For the past seven years I've spent way too much time being a businessman and not practicing my art," says Tony Mantuano, the acclaimed chef who--after ten years on his own--recently returned as executive chef to the kitchen at Spiaggia, the upscale restaurant he helped launch in 1984. "Artists don't own their own galleries--I shouldn't operate my own restaurant. I had to spend too much time doing stuff like negotiating valet parking contracts. Now I've got the freedom to do what I want to do."
In the 80s, he reminisces, "Spiaggia was groundbreaking. We had outrageous dishes then, like black pasta. We served tagliata, a steak we sliced, put on a plate, dressed with olive oil, lemon, black pepper, and rosemary, then put the plate back on the grill so the juices all ran together to make its own sauce. We had the first woodburning oven and made little pizzas. Other Italian restaurateurs told us we'd never make it unless we were more traditional--put some red sauce on things."
But Spiaggia did make it, and after six years as executive chef he decided it was time to move on. He left in 1990 to help his brother upgrade his trattoria, Mangia, in Kenosha. Mantuano and his wife, Cathy (a wine expert), returned to Chicago a year later to open Tuttaposto, in River North, a pan-Mediterranean restaurant featuring the food and wine of Italy, Provence, Spain, Greece, and the Middle East. Tuttaposto quickly earned critical and popular praise. "The concept was new to Chicago. I was proud of what we were doing," Mantuano says. "But after five years the lease was up and if we didn't get a better one we'd have to look at something else."
That something else turned out to be a partnership in a large space on the main floor of the NBC Tower. Mantuano Mediterranean Table, which opened in 1997, gained immediate critical recognition, but prices were high and the space--originally designed to house a pizza parlor--was inappropriate for fine dining. "A bad fit," says Mantuano. Volume never developed and his backers pressed him to lower prices and offer more traditional cuisine. "it wasn't what I wanted to do," he says now. In late 1999 he and his investors dissolved the relationship, but the majority partners tried to keep the name. Mantuano soon found himself in court--and under a gag order--fighting to reclaim the rights to his name. After three months he won and the space in NBC Tower was renamed Nicolina's.
At that point Mantuano was happy to get out of town. He and Cathy got a consulting gig that took them to Europe, where they did a lot of eating and a lot of studying. At the same time, however, Paul Bartolotta, the renowned Italian chef who took over at Spiaggia in 1990, was planning a move. Spiaggia had grown in stature under Bartolotta, who oversaw a major remodeling and had begun to get the kind of star ratings usually reserved for French restaurants.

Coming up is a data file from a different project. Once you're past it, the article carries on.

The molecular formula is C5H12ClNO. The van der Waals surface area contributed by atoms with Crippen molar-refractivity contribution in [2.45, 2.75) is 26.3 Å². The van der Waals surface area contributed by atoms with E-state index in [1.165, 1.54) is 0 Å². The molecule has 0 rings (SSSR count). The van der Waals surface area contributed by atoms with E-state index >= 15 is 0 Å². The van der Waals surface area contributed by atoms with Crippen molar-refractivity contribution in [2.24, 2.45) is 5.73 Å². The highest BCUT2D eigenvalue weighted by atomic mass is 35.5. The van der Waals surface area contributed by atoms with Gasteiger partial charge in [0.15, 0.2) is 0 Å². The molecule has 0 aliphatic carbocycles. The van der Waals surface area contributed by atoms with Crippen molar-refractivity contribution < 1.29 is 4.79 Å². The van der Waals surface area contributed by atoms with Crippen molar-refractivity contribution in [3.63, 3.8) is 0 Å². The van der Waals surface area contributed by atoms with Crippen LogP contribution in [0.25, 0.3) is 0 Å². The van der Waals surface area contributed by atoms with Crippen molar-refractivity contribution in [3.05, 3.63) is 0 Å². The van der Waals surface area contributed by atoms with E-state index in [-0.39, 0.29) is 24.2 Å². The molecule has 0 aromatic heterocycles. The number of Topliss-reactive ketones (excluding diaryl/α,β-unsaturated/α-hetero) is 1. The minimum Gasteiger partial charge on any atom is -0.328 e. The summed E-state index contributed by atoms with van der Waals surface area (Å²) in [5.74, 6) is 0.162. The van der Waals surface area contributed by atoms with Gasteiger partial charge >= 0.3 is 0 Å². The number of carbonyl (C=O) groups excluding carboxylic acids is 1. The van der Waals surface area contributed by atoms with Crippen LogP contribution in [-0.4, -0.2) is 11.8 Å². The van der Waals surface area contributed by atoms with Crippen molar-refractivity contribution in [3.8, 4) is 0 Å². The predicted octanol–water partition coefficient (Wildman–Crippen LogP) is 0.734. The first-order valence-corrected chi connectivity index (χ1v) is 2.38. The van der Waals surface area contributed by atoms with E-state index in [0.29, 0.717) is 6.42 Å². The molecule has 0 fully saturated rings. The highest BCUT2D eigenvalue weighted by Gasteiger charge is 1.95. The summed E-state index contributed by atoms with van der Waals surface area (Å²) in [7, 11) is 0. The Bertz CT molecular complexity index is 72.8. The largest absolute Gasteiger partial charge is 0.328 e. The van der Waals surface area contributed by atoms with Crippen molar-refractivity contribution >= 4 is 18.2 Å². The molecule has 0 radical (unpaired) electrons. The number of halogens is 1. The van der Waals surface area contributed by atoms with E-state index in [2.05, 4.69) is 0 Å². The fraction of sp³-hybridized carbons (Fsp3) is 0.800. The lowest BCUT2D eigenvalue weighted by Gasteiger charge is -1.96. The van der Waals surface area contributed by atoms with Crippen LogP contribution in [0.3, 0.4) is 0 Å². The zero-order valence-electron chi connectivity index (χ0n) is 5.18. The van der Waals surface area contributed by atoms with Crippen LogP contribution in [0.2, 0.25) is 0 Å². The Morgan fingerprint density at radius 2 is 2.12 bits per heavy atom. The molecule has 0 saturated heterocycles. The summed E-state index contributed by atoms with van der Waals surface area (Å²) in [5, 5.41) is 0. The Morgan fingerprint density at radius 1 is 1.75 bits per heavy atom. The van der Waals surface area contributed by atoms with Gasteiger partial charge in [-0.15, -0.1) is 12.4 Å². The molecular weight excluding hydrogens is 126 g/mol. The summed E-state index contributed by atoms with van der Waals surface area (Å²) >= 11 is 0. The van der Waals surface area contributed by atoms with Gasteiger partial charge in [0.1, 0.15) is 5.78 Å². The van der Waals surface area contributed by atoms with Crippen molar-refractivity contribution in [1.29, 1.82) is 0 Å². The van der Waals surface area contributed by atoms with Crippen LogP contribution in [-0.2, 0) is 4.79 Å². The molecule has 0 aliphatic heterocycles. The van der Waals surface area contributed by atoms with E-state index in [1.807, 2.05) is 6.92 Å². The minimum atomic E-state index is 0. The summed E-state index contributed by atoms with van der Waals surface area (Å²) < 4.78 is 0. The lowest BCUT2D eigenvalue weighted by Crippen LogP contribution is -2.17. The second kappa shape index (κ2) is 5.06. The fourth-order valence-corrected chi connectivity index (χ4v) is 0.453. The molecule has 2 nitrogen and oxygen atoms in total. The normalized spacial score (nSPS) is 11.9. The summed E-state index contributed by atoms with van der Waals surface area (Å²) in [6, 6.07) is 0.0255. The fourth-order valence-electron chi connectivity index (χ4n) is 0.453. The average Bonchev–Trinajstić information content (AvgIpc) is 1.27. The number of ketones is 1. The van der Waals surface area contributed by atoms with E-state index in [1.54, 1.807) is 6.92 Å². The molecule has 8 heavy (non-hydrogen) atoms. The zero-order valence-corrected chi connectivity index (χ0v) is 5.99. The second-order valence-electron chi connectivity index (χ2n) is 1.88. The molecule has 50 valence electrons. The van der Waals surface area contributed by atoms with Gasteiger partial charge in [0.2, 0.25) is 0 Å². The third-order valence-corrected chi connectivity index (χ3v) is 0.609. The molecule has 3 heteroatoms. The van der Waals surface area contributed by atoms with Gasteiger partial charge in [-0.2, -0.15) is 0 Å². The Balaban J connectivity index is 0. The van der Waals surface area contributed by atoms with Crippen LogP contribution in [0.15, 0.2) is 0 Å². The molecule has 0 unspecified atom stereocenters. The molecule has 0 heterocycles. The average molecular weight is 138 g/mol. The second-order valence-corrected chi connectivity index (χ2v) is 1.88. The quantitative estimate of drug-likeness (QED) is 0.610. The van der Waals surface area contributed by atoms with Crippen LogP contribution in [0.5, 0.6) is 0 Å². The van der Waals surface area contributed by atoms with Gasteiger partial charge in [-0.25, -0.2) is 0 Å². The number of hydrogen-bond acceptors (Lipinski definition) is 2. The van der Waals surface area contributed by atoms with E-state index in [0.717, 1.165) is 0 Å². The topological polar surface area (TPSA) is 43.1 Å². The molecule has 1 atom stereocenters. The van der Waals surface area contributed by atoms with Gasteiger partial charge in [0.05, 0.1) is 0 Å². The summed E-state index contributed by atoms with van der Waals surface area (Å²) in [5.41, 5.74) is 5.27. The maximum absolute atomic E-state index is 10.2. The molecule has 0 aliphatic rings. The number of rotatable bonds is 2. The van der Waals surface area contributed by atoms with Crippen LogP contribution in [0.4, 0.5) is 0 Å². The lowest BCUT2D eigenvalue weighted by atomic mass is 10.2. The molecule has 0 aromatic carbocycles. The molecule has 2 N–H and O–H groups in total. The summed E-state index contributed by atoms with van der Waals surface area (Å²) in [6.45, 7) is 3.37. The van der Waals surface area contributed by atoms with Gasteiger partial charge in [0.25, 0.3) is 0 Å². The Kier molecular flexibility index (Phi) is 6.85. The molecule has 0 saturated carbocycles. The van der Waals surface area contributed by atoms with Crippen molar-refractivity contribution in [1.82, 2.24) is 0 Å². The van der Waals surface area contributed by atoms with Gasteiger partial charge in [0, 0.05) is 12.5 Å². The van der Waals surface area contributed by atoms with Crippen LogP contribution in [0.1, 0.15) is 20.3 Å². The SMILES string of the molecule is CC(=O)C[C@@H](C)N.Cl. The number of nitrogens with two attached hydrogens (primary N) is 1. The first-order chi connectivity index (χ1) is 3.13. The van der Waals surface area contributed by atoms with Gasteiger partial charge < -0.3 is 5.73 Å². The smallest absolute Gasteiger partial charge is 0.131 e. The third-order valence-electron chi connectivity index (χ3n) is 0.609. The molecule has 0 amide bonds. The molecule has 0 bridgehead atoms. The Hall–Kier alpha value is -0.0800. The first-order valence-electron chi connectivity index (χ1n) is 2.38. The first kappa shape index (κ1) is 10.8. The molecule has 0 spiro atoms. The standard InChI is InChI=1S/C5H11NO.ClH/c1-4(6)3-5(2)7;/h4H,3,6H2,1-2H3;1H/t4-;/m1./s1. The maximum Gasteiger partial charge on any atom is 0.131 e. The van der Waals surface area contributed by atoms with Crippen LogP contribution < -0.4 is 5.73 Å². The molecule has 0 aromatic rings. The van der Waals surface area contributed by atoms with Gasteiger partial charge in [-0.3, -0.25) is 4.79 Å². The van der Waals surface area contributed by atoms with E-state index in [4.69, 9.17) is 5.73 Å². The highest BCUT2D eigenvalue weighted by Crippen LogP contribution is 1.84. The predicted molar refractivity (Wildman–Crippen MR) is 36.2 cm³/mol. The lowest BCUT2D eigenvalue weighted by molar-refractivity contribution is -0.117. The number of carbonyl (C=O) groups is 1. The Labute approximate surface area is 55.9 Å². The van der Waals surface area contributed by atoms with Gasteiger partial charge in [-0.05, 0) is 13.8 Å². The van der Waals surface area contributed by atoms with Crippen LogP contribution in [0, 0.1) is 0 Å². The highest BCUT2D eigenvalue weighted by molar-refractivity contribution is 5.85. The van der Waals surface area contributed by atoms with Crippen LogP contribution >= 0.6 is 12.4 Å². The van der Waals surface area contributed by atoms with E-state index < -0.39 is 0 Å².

Mantuano, who had maintained a good relationship with his former boss Larry Levy, jumped at the chance to revisit his old stomping ground. He returned from Europe and, on July 1, swung into action, reshaping an already excellent menu into an exemplar of contemporary Italian cuisine. "What we're doing is more modern than before," he says. "We're working at creating a world-class restaurant. We've got the luxury to seek out the best products and the luxury to charge for them. For a chef to be in that environment, you can't ask for much more. For weeks all I did was try to find this kind of product, that kind of product." He raves about "unbelievably fresh" loup de mer (sea bass) and sardines "24 hours out of the Mediterranean." He buys the highest grade olive oil and aged balsamic vinegar that's been nurtured like fine wine. He seeks out specialty produce, such as the micro-arugula from a small farm in Ohio that garnishes one of his elegant starters: smoked Sicilian swordfish (another new find) sliced into parchmentthin circles and drizzled with extra virgin Sicilian olive oil.
The seafood antipasto trio defines his new approach. On one oblong plate sits a mound of exquisite minced peekytoe crab dressed in a fine olive oil pressed with tangerine; next to it is a portion of perfectly done spaghettini topped with chives and a large dollop of osetra caviar, and next to that a fine tartare of yellowtail dressed with truffle oil and a surprising wisp of soy, to which tiny shavings of celery heart add the lightest crunch.
Mantuano dresses his lobster salad with lobster caviar; his foie gras gets pistachio oil and a sweet-tart Calabrian fig sauce; tender, buttered, fontina-filled pasta triangles are strewn with white truffles; a roasted scallop, big as a teacup, is mated with porcini mushrooms and a shard of Parmesan to create an astonishing meld of flavors. Sauces are herb purees and stock reductions. Steaks, cut from imported Piedmont beef, are still heartily flavored despite having half the calories and cholesterol of the domestic product--"guiltless beef," Mantuano calls it. All of this comes at world-class prices, of course entrees range from $29.50 to $38--but high art rarely comes cheap. Spiaggia is at 980 N. Michigan, 312-280-2750.
Penny's Noodle Shop plans to open its third location this month at 1542 N. Damen.
Renovations are under way at the Room, Jody Andre's (Tomboy) new French/American restaurant at 5900 N. Broadway, which is slated for a mid-December opening.
Bob Bee (Naniwa) opened Bob San, a stylish sushi bar and restaurant, at 1807 W. Division on September 20.
Cosi, a New Yorkbased chain of coffee shops featuring hearth-baked flatbread sandwiches, a full bar, and do-it-yourself s'mores recently opened two Chicago spots--one at 116 S. Michigan and another at 57 E. Grand; two more locations are scheduled to open this winter.
--LAURA LEVY SHATKIN
Art accompanying story in printed newspaper (not available in this archive): photo/Robert Drea.